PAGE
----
Sarcopenia is the name given to age-related loss of muscle mass and and strength, although by the time it is processed through the regulatory system into a formal, final disease definition, it will be restricted to referring to only severe levels of loss. Average loss of muscle mass and strength will be called normal, just a part of aging, and therefore something that shouldn't be treated - and indeed, that it is forbidden to treat, as in regulatory systems like that of the FDA in the US, everything that is not explicitly permitted is illegal. This is a major systemic problem with the present system of medical regulation, one that has to be changed, and soon. It is no wonder that we see only slow progress in research and fundraising when treating degenerative aging is largely forbidden, especially any focus on causes and prevention rather than patching over late stage consequences after the fact.
Here is an open access review of a range of approaches in mainstream research aimed at slowing the onset and progression of sarcopenia, most of which haven't made it as far as drug development yet. As for so many of these topics it overwhelmingly focuses on alteration of metabolic processes rather than repair of root causes: slowing the progression of damage only, not reversing it.
The term sarcopenia was originally created to refer age-related loss of muscle mass with consequent loss of strength. There are now four international definitions of sarcopenia. In essence they all agree, requiring a measure of walking capability [either low gait speed or a limited endurance (distance) in a 6-min walk], together with an appendicular lean mass of [less than 2 standard deviations below] of a sex and ethnically corrected normal level for individuals 20-30 years old. Sarcopenia is a prevalent health problem among the elderly. On average, 5-13% and 11-50% of people aged 60-70 years and ≥80 years, respectively suffer sarcopenia with higher prevalences (68%) been reported in nursing home residents ≥70 years.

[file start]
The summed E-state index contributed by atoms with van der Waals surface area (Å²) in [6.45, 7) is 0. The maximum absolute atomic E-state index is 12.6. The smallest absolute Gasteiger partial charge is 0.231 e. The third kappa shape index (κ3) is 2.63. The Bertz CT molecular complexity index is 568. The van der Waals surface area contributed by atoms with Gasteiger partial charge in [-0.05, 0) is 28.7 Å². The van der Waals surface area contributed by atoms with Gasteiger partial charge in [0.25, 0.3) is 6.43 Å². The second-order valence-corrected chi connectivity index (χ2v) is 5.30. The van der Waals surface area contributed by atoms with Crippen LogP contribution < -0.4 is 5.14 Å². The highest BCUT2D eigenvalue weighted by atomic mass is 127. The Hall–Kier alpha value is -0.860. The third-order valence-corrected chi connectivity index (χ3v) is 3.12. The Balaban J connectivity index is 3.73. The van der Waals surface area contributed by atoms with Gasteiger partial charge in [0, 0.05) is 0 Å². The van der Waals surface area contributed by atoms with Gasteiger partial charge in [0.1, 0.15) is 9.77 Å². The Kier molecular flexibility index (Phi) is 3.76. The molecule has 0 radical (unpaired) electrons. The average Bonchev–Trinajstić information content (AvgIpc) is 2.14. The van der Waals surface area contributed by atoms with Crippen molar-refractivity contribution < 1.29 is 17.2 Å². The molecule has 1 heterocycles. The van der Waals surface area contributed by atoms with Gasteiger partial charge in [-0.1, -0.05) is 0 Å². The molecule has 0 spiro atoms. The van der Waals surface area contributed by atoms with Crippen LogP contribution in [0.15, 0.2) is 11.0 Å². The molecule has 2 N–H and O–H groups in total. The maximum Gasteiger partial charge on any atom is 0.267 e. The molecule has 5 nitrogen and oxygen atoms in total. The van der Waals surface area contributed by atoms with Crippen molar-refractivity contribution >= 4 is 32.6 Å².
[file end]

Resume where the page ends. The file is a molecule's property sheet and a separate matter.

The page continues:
Sarcopenia needs to be differentiated from cachexia, which is a combination of both muscle and fat loss and is usually attributable to an excess of catabolic cytokines associated with a disease process. Sarcopenia is a prime component of the frailty syndrome, and both sarcopenia and frailty are associated with increased disability, falls, hospitalization, nursing home admission, and mortality.
Medical efforts to develop treatments aiming at preventing aging sarcopenia as well as acute muscle atrophy and frailty in critical patients are considered a step forward in public health. Several hormonal therapies have been proposed for this purpose. However, the secondary effects associated with these therapies make it necessary to find novel non-toxic and non-hormonal therapies. In this way, elderly or bedridden patients may improve muscle function and decrease the degree of dependence associated with these populations. New drugs such as allopurinol or losartan, all of them approved by the Food and Drugs Administration (FDA) and actually prescribed for the treatment of other diseases, could be useful in preventing loss of muscle mass in the described susceptible populations yet new pharmacological targets are needed.
As an essential step for the prevention of aging-related diseases, and specifically, sarcopenia, more basic research is needed on the main cellular hallmarks of muscle senescence. There is a plethora of potential molecular signals that are candidates to be targeted in future treatment strategies aiming at combating sarcopenia, a devastating effect of aging that is often overlooked.